It’s time to apply some people science to the vaccine hesitancy problem

See the original chart at CommonweathFund.org

For many decades, economists wandered around in the dark, confused that their elegant formulas about consumer behavior failed again and again. They’d yell at their calculations in dark rooms, frustrated that people didn’t actually move through the world as rational actors, like the data they fed into those formulas.  Then a band of rogue economists started integrating behavioral psychology into their formulas and — boom! — it turned out that people were Predictably Irrational.  It’s time we shoved a lot more of their behaviorism into our thinking about the pandemic. Since I spent a few years writing a series of essay on cognitive biases for PeopleScience.com, I’ve been thinking a lot about this, and here are my thoughts. I’d be interested in yours.

Like you, I’m really concerned that the U.S. is losing the variant vs. vaccine race. So there’s a lot of talk about racing to shots into the arms of the nearly 100 million Americans who haven’t taken a vaccine yet. We’ve focused a lot on strident anti-vaxxers; that’s probably a waste of time.   It’s easy to see people who still haven’t been vaccinated as monolithic — hey, that’s the point of cable TV news! — but it’s pretty far from reality. There are plenty of reasons people haven’t taken a shot yet, from perfectly reasonable to perfectly crazy. We should start with the easy problems and work our way towards the difficult (or impossible) rather than the other way around.

In Gretchen Rubin’s model of human behavior, the Four Tendencies, strident anti-Covid-vaxxers are rebels. They don’t like being told what to do, period.  Don’t confuse rebels with what she calls Questioners, however. These are people who ask a lot of irritating questions — more than most people can stomach — but in the end, if you satisfy their questions, they can be persuaded.  True rebels are actually a pretty small percentage of the population, and they will be the last to be vaccinated, if ever.  It’s hard to say how large that group is but Ipsos puts this “hard pass” group at 15%.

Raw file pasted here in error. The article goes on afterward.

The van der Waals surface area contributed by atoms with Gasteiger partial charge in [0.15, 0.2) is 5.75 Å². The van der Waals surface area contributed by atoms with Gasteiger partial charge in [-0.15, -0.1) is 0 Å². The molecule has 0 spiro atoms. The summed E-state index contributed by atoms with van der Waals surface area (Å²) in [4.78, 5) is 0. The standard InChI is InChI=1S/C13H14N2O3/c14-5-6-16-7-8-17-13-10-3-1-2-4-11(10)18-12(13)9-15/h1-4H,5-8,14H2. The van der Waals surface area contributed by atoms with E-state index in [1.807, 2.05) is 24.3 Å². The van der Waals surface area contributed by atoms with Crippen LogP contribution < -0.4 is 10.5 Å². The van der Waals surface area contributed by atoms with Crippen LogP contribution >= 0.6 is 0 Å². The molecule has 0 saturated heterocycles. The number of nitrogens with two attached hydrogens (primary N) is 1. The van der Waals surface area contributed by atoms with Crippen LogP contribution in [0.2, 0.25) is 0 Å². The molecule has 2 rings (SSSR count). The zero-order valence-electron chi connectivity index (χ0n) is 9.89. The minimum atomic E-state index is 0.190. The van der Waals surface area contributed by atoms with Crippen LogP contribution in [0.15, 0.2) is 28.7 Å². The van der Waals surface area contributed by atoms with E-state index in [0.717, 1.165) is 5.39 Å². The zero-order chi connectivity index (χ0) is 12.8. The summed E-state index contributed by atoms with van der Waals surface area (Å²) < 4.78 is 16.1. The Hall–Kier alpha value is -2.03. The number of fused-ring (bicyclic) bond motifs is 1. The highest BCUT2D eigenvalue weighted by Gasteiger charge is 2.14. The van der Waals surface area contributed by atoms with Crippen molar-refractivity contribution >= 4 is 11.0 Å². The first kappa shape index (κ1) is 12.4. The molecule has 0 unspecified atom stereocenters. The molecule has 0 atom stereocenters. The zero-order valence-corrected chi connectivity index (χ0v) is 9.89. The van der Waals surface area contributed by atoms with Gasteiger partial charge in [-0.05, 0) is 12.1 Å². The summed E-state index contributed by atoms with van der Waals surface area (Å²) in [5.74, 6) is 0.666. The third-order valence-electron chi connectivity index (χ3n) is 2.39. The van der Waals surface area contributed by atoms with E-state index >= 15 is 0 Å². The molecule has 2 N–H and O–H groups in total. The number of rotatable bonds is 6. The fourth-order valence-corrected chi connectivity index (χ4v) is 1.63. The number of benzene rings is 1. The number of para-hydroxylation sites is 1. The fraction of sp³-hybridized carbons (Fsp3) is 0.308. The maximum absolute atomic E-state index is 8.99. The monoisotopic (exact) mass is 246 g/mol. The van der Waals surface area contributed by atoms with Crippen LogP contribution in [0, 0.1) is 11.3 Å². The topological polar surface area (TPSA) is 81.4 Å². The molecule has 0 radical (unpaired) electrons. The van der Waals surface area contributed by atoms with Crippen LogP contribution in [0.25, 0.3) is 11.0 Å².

Meanwhile, the chart above from CommonwealthFund.org suggests there is a wide swath of people — opportunity targets — who are unsure or hesitant about getting vaccinated, but they aren’t strident.   The underlying data come from this CDC survey, which is interesting to explore. It suggests there are 10s of millions of Americans who are just waiting to hear the right answers to their questions before they get vaccinated.  We should work hard to produce these answers for them.

Even still, this model still assumes rational acting, and we know that’s not how people behave.  We also know what people say and what people do often diverge dramatically. I know plenty of folks who talk like anti-vaxxers who’ve taken the vaccine, for example.  I also know people who say they are anti-vaccine who are really afraid of needles, or afraid of doctors in general.  Don’t you?  Then there is that very large percentage of people who just don’t get around to things. Roughly one-third of Americans don’t pay their credit cards in full on time every month, even though many of them could.  People forget to show up for dentist appointments. They get busy at work.  They just…forget.

Then there are all kinds of mechanical reasons people might not get the shot.  They are, legitimately, afraid of potential side effects and perhaps how that might impact employment or child care.  Plenty of parents are worried the vaccine hasn’t been tested enough against the complex systems of growing human bodies — another rational fear, which is currently shared by global health organizations for children 12 and under.  One survey I found said that many parents were waiting until the beginning of the school year to get their over-12 kids vaccinated, another understandable choice. That’s usually when kids have to get medical checkups for sports, etc.

But I think the biggest obstacle of all is that most Americans still have to receive the vaccine from a strange person in a strange place.  Primary care doctors were mostly cut out of vaccination plans initially; in part because storage requirements and other mechanical factors made administration by doctor’s offices practically impossible.  But in May, Pfizer got permission from the FDA to dramatically simplify cold storage rules, making it far easier for small practices to administer the vaccine. This is an incredibly important step.  Many people don’t trust a strange person at a strange facility, just like they don’t trust a talking head on TV — but they do trust the family doctor. Kaiser says that half of “wait and see” unvaccinated Americans would get the shot if it were offered to them during a routine medical visit.